7 New Years Day Food Traditions

Cultures all over the world have traditional foods they eat on New Year’s day to promote happiness, health, prosperity and wealth in the New Year.  Start the new year off right by eating the right foods.

7 New Years Day food traditions from around the world

START THE NEW YEAR RIGHT BY EATING FOODS BELIEVED TO ENCOURAGE PROSPERITY.

7 New Years Day Food Traditions for Health, Wealth, and Prosperity in the New Year.

From Italian pork with white risotto to the American South’s Hoppin’ John.

There are lots of customs for ushering the New Year, but few are as ingrained in world cultures as the food thought to attract prosperity.

Superstitious or not, food traditions are fun and another excuse to get together with friends and family  And why tempt the fates when you can serve easy Slow Cooker Italian Roast Pork for yummy sandwiches as the crew recovers from the New Years Eve party or watches football.

Who knows, it just might help you start the year off right and attract abundance and prosperity for the coming year.

 

7 New Years Day Food Traditions

1. Italian Pork or Pork Sausage

Pork is for progress and prosperity. It is served because pigs forage moving forward and you want to advance prosperity in the New Year. But don’t serve chicken – chickens scratch backward – not the direction you want to go in the New Year. Many cultures around the world eat pork on New Year’s Day to symbolize progress for the coming year.

Easy Slow Cooker Italian Roast Pork recipe

Slow cooker Italian Roast Pork

2. Sicilian Style Pizza

In Sicily, the tradition is to eat, thick-crust, rectangular pizza made with onions, breadcrumbs, and caciocavallo cheese, the ancestor of what is known as “Sicilian-style pizza” in the United States.

Sfincione (Sicilian New Years Pizza with Bread Crumbs, Onions, and Caciocavallo) Recipe

Sicilian Pizza

3. White Truffle Rissoto or Lentils

Rice or Lentil represent coins, and while cooking, rice grows in the pot the way that you’d like your wealth to multiply in the new year.

White Truffle Risotto

White Risotto

4 . Hoppin’ John

This classic American South dish is a one-pot meal of black-eyed peas, thick cut bacon, and rice, and is believed to ensure wealth and good luck in the upcoming year.  The peas symbolize coins, pork is for “living high off the hog” and rice grows when cooked, representing abundance.  Served with a side of greens (for financial health) and cornbread ( the color of gold).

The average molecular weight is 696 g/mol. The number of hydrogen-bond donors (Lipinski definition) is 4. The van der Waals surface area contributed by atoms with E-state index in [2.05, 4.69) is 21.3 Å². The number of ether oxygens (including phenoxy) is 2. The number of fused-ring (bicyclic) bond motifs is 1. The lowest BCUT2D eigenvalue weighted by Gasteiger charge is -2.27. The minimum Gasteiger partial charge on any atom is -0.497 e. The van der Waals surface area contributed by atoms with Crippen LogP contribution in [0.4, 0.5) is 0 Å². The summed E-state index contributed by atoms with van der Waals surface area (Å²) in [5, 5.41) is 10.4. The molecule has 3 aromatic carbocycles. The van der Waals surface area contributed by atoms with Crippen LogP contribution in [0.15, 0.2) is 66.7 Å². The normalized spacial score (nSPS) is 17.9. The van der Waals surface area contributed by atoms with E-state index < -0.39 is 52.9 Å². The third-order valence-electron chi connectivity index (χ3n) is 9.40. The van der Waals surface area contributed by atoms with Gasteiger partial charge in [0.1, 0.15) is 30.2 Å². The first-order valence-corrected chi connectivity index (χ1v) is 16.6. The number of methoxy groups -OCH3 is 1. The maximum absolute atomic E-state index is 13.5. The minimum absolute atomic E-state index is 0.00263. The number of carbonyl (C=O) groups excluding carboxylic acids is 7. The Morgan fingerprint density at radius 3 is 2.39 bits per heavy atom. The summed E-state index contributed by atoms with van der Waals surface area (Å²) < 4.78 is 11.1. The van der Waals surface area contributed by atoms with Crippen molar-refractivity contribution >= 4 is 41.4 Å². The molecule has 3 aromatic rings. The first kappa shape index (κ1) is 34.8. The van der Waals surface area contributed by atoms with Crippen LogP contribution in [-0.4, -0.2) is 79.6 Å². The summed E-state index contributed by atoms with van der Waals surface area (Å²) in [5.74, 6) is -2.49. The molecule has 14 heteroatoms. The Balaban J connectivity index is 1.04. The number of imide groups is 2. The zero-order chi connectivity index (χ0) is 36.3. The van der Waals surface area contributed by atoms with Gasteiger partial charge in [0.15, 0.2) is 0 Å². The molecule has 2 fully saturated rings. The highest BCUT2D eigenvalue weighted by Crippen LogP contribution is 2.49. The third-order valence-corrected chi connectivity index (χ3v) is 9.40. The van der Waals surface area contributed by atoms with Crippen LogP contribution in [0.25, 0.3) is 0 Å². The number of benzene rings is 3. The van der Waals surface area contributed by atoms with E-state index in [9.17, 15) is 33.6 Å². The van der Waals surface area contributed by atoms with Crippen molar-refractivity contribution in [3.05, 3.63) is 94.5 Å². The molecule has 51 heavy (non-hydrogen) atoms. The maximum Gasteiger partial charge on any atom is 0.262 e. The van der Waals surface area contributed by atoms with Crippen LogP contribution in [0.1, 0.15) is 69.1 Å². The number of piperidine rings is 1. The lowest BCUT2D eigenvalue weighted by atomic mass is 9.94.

Southern Living: Hoppin' John

PHOTO: ALISON MIKSCH; PROP STYLING: MARY CLAYTON CARL; FOOD STYLING: MARY-CLAIRE BRITTON

5.  Grapes

In Spain, Mexico, and other countries they celebrate the coming of the new year by eating 12 grapes at midnight on New Year’s Eve.  Give it a try – eat one grape for each stroke of midnight to bring luck for the 12 months ahead. (It’s not as easy as it sounds.)

Grapes - a new years day food tradition

6.  Pomegranates

Seeds are associated with fertility and fertility with abundant life. In Greece, they hurl whole pomegranates to the floor to release a flood of seeds that symbolize life and abundance.

pomegranate

7.  Fish

Ever heard the expression there are “plenty of fish in the sea”.  Fish has symbolized abundance in many cultures for centuries.  You may not eat the scales but it is said that the silvery scales of the fish symbolize silver coins, and eating fish on New Years will bring financial prosperity.

Try Cioppino or Crab Stuffed Halibut with Pears & Brie.

Cioppino

Cioppino - Italian Fisherman's Stew

Crab Stuffed Halibut with Pears & Brie

Crab Stuffed Halibut with Pears & Brie

Crab Stuffed Halibut with Pears & Brie

 

1 Comment

  1. Angelo

    I am from Philly and remember my Italian grandmother always serving roast pork on New Years Day for good luck. I’m going to try this today!

    Reply

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